Benchmarking Demand Flexibility in Commercial Buildings and Flattening the Duck – Addressing Baseline and Commissioning Challenges
With the transition from our traditional electric grid to a cleaner grid with renewable power generation, there is a need to enable building loads to be flexible. Load shedding and shifting will be essential for flattening the “Duck” for decarbonization. This paper explored the trend in the timing of DR events as a reflection of the grid’s needs using recent four years of event data from 203 retail stores in 11 states. The events are becoming significantly shorter with 2-hour duration being the most popular; shifting to late afternoon and early evening is another trend beyond California.
Benchmarking will be essential for accounting DF as a reliable grid resource. This paper addresses a challenging aspect of benchmarking – inaccuracies in counterfactual baseline methods can introduce significant DF metrics variations in addition to weather and building characteristics related factors. The conventional “10/10” with adjustment baseline method has inherent limitation by design for load shifting applications. Therefore, it is imperative to identify alternative methods. This study compared three hourly regression baseline methods with “10/10” methods using two groups of commercial buildings that participated in DR programs: (1) 121 big-box retail stores, and (2) 11 office buildings in CA. The 14-day hourly outdoor temperature regression method was found to produce least error in the tested datasets and is promising for load shifting.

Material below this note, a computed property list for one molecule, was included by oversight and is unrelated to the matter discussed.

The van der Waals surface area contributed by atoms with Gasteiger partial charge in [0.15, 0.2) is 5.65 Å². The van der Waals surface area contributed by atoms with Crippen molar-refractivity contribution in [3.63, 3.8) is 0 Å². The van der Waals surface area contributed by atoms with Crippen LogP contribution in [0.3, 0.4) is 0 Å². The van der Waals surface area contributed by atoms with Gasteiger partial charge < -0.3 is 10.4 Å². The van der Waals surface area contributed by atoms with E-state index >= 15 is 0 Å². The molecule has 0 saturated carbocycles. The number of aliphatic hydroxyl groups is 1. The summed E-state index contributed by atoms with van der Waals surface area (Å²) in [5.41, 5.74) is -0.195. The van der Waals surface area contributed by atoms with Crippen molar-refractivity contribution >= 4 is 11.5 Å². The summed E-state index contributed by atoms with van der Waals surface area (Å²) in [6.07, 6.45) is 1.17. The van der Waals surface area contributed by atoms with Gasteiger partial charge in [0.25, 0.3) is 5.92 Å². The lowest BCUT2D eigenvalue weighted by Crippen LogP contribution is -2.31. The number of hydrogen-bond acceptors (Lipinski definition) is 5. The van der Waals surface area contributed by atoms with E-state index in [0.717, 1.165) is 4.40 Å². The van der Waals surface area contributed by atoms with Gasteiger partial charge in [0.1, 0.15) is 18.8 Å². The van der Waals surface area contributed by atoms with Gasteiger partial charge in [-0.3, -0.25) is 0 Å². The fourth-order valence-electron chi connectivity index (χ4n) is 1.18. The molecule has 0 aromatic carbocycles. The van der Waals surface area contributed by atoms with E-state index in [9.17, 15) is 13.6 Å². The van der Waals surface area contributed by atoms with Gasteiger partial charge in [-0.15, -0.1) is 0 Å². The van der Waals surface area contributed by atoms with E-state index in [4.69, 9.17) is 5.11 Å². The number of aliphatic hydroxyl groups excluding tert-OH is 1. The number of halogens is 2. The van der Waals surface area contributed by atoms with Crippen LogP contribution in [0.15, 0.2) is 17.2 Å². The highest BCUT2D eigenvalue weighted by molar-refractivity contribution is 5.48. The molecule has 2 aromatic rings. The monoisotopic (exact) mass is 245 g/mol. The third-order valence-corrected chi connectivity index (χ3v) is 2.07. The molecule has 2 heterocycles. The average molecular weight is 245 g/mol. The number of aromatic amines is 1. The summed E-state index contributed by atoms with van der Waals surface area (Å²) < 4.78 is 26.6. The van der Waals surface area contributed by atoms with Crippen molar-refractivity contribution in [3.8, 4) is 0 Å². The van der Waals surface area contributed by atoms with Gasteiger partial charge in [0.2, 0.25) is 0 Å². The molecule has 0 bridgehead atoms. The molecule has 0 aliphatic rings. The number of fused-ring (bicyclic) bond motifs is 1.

The paper also pointed out that commissioning issues can also be a significant barrier for achieving consistent DF performance, which building managers and utilities should be aware of.